Daily Press (Sunday)

Let your voice be heard Tuesday by voting

- By Phillip Jones Phillip Jones is the mayor of Newport News.

I have the immense honor of serving as the 27th mayor of the city of Newport News. I grew up being told, “To whom much is given, much is required.” We must not forget what was given to us so we could vote and have our voices heard.

I do not take it lightly that, until the 15th Amendment was passed in 1869, people who looked like me were not allowed to vote. However, would-be voters faced discrimina­tory measures discouragi­ng them from exercising that right until the 24th Amendment in 1964, which eliminated the poll tax, and the Voting Rights

Act of 1965, which ended Jim Crow laws. Women were denied the right to vote until 1920, when the women’s suffrage movement finally resulted in the 19th Amendment. It took many years of marching, protesting and fighting for everyone to have the right to vote.

Those we elect are charged with providing a voice for speaking on our behalf. I am proud of how, in Newport News, we strive to ensure residents are part of the City Council’s decision-making process. We listen to citizens who speak at public hearings, make calls or send emails and letters. To me, this demonstrat­es the importance of each constituen­t’s voice. You are electing those who should listen, advocate and do the work.

As mayor, I have met with residents of all ages to discuss issues affecting our city and ideas for the future. In each discussion, I stress the importance of collaborat­ion; for sustainabl­e and transforma­tional change to occur, we must all work together and be part of the process. The first step is ensuring your voice is heard.

I know it may seem inconvenie­nt to vote. It takes time to learn about candidates, stand in potentiall­y long lines, or take time off work. Your vote is essential, though, to look past these minor inconvenie­nces.

The Newport News Voter Registrar’s Office has implemente­d innovative strategies to ensure city residents can easily cast a ballot. Informatio­n is available on nnva.gov.

Voting begins at age 18, and I implore our young people to become part of the process. Decisions being made today affect tomorrow. I like to think of it in the context that when we show up to vote, we are writing history.

While the deadline to register to vote in the 2023 Election has passed, you can still register and vote using a provisiona­l ballot with same-day registrati­on, which is available on Election Day. Nothing should prevent citizens who are at least 18 years old from voting in this year’s election. You can learn all about this at elections.virginia. gov.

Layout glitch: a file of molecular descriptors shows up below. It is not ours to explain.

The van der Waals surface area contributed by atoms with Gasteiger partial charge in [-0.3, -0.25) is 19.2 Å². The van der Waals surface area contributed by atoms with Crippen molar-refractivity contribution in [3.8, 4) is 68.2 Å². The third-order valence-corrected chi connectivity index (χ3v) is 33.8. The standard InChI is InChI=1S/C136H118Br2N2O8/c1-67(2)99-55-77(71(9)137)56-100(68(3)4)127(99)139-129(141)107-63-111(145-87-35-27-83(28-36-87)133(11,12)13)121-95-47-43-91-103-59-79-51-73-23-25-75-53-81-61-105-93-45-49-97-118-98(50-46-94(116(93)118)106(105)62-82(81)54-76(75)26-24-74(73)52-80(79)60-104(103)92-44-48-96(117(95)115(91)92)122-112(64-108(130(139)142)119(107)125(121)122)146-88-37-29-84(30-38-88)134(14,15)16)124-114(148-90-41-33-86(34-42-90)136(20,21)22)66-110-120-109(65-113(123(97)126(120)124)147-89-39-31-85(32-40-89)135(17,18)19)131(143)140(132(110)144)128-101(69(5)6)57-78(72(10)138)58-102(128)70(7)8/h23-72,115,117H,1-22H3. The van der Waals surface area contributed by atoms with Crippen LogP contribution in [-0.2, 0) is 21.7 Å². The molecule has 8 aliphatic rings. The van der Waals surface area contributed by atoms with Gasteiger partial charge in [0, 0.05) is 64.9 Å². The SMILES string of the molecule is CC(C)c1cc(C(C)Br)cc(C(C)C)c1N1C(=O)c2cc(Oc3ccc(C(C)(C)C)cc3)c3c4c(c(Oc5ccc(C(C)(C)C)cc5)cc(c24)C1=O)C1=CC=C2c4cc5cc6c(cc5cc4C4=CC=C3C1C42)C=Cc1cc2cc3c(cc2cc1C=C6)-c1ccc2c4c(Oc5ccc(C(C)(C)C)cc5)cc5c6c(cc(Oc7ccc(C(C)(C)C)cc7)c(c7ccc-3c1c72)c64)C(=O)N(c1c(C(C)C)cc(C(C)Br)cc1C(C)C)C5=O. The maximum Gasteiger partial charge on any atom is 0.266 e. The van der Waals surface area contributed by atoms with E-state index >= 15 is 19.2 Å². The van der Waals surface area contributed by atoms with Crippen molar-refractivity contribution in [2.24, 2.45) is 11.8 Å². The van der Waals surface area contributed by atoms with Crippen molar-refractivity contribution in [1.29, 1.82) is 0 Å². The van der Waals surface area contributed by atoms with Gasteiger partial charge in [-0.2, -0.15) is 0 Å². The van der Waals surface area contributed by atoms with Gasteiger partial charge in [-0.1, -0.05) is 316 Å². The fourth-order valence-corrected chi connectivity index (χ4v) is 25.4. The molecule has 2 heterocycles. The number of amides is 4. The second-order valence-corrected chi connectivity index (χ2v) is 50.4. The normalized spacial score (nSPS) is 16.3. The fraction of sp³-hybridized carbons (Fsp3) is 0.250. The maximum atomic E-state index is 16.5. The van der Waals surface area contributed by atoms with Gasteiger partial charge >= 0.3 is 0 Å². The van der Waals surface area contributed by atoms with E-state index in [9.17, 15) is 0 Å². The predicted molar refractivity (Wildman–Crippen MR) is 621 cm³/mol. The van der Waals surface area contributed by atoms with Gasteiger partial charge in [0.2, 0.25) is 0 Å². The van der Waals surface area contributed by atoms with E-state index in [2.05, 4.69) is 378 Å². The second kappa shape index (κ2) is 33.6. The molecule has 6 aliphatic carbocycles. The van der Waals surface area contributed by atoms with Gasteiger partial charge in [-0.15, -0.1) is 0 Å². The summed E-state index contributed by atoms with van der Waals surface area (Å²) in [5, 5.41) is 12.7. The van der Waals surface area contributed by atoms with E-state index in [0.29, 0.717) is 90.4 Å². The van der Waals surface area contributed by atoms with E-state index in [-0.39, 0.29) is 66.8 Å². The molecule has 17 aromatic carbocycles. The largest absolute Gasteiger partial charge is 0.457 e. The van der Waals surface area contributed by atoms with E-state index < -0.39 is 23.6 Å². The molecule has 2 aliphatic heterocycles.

It’s also not too early to start thinking about the 2024 election. If you will be at least 18 years old at the time of the next general election (Nov. 5, 2024), are a resident of Virginia, a U.S. citizen, and meet other criteria, please register to vote now. The 2024 election is a presidenti­al election, making it a pivotal year for our nation.

As a youngster, the voting process began for my family before Election Day. I remember sitting at our dining room table, listening to my parents discuss candidates and issues. These discussion­s sparked my passion for the democratic process. Then, I would accompany my parents to their voting precinct. It didn’t matter if they were voting in city, midterm, gubernator­ial or presidenti­al elections; my mom and dad always had the same enthusiasm when casting their ballots.

I still wake up hopeful and inspired on Election Day. The 2022 election will probably always be my favorite; it is hard to describe how it felt to see my name on the ballot for the first time. But my passion for the electoral process remains the same, regardless of who is on the ticket.

I’m not telling you who to vote for; I’m simply asking you to vote. It sounds cliché, but every voice truly does matter. Voting is your chance to stand up for the issues you care about and advocate for the life you want for yourself, your family, and our community. Not voting is giving up your voice, and you deserve to be heard.

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